iron in waterIron helps blood to deliver oxygen to all tissues and cells in your body. It’s also a naturally occurring mineral in nature, so some iron is in your drinking water. However, you probably won’t get sick because the amount of iron in water is so minute. In rare cases, you could experience bowel and abdominal problems. There’s one way to tell if your water contains too much iron – it will change color.

If you pour a glass of water and it turns red or brown after it sits for a few minutes, then it’s likely that you have ferrous iron in your water. But if it comes out the faucet with a yellow or red color, it probably contains ferric iron. Your body has the ability to process both types, but ferrous iron is more easily absorbed. Since the absorption rate is as high as 33%, the Office of Dietary Supplements says that ferrous iron may be more likely to cause illness if it’s in drinking water.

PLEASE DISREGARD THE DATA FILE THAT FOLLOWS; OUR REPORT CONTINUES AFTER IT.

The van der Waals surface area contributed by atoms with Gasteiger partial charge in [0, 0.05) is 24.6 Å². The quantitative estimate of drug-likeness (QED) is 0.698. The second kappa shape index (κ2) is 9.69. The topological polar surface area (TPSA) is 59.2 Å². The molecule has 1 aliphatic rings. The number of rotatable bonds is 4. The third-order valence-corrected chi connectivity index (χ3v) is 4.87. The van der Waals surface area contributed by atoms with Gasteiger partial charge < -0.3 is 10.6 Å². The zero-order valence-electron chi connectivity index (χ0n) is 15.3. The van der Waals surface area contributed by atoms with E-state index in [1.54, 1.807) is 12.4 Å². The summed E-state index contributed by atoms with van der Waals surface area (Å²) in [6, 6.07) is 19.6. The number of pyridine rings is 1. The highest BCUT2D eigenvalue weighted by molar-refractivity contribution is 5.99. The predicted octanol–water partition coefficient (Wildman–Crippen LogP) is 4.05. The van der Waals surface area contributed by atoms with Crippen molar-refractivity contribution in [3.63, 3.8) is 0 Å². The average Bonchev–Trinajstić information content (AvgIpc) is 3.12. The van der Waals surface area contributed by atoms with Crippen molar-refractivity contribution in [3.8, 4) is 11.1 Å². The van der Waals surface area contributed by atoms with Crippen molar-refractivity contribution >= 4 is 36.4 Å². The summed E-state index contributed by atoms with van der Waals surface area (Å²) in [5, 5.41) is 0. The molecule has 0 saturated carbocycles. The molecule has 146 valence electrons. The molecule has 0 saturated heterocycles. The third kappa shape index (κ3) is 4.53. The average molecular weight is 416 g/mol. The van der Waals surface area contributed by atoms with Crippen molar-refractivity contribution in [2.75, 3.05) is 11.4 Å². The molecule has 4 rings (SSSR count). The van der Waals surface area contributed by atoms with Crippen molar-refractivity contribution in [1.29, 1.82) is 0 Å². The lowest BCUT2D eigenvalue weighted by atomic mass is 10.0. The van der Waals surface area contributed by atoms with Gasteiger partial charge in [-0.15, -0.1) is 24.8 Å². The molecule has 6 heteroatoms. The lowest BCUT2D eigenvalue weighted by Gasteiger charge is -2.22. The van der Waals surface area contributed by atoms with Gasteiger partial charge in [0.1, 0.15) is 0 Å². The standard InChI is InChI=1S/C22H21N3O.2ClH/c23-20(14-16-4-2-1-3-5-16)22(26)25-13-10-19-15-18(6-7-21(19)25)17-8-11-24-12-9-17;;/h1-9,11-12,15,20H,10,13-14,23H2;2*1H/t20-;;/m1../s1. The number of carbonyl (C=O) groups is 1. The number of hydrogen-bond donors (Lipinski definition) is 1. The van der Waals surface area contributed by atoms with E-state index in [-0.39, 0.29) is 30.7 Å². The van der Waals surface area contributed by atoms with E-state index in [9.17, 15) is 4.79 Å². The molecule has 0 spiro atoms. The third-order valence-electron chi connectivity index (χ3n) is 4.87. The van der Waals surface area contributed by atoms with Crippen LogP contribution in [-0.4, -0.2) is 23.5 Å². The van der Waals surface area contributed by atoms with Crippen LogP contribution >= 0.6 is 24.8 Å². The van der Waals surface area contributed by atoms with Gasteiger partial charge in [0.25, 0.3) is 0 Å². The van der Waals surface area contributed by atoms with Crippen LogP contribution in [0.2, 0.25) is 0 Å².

If you think you have too much iron in your water, you may develop some symptoms. The most common complaints are gastrointestinal-related – constipation, vomiting, cramping and nausea. Have a doctor check your iron levels to establish if your signs are associated with too much iron.

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